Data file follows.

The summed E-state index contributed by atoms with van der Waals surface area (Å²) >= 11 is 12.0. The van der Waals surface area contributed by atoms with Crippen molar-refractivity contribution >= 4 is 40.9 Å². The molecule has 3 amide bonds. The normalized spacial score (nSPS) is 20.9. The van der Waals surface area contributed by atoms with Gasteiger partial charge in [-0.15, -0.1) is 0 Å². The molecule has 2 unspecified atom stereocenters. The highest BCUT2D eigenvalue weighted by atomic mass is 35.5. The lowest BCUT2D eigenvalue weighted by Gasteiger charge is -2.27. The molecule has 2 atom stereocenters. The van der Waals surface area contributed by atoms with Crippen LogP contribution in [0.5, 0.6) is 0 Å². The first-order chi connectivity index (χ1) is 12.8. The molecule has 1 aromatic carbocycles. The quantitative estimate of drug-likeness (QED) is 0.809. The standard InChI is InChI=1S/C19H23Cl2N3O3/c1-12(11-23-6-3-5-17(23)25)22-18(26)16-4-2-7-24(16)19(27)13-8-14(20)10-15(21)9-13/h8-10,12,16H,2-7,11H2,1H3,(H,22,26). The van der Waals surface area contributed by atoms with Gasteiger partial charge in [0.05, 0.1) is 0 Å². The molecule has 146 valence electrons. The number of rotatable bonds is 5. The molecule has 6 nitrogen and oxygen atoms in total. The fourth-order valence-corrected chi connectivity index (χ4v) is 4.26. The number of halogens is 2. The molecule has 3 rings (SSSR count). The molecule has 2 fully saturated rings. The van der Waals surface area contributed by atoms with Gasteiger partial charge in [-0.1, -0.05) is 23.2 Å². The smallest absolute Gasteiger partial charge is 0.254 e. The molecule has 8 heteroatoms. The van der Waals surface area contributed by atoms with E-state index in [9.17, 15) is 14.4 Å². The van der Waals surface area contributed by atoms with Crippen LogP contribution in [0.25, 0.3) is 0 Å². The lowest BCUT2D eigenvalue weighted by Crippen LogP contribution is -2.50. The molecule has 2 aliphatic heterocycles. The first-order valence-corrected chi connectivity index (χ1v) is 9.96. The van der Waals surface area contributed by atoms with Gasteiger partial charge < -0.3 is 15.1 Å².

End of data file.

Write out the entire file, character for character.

The summed E-state index contributed by atoms with van der Waals surface area (Å²) >= 11 is 12.0. The van der Waals surface area contributed by atoms with Crippen molar-refractivity contribution >= 4 is 40.9 Å². The molecule has 3 amide bonds. The normalized spacial score (nSPS) is 20.9. The van der Waals surface area contributed by atoms with Gasteiger partial charge in [-0.15, -0.1) is 0 Å². The molecule has 2 unspecified atom stereocenters. The highest BCUT2D eigenvalue weighted by atomic mass is 35.5. The lowest BCUT2D eigenvalue weighted by Gasteiger charge is -2.27. The molecule has 2 atom stereocenters. The van der Waals surface area contributed by atoms with Crippen LogP contribution in [0.5, 0.6) is 0 Å². The first-order chi connectivity index (χ1) is 12.8. The molecule has 1 aromatic carbocycles. The quantitative estimate of drug-likeness (QED) is 0.809. The standard InChI is InChI=1S/C19H23Cl2N3O3/c1-12(11-23-6-3-5-17(23)25)22-18(26)16-4-2-7-24(16)19(27)13-8-14(20)10-15(21)9-13/h8-10,12,16H,2-7,11H2,1H3,(H,22,26). The van der Waals surface area contributed by atoms with Gasteiger partial charge in [0.05, 0.1) is 0 Å². The molecule has 146 valence electrons. The number of rotatable bonds is 5. The molecule has 6 nitrogen and oxygen atoms in total. The fourth-order valence-corrected chi connectivity index (χ4v) is 4.26. The number of halogens is 2. The molecule has 3 rings (SSSR count). The molecule has 2 fully saturated rings. The van der Waals surface area contributed by atoms with Gasteiger partial charge in [-0.1, -0.05) is 23.2 Å². The smallest absolute Gasteiger partial charge is 0.254 e. The molecule has 8 heteroatoms. The van der Waals surface area contributed by atoms with E-state index in [9.17, 15) is 14.4 Å². The van der Waals surface area contributed by atoms with Crippen LogP contribution in [0.25, 0.3) is 0 Å². The lowest BCUT2D eigenvalue weighted by Crippen LogP contribution is -2.50. The molecule has 2 aliphatic heterocycles. The first-order valence-corrected chi connectivity index (χ1v) is 9.96. The van der Waals surface area contributed by atoms with Gasteiger partial charge < -0.3 is 15.1 Å².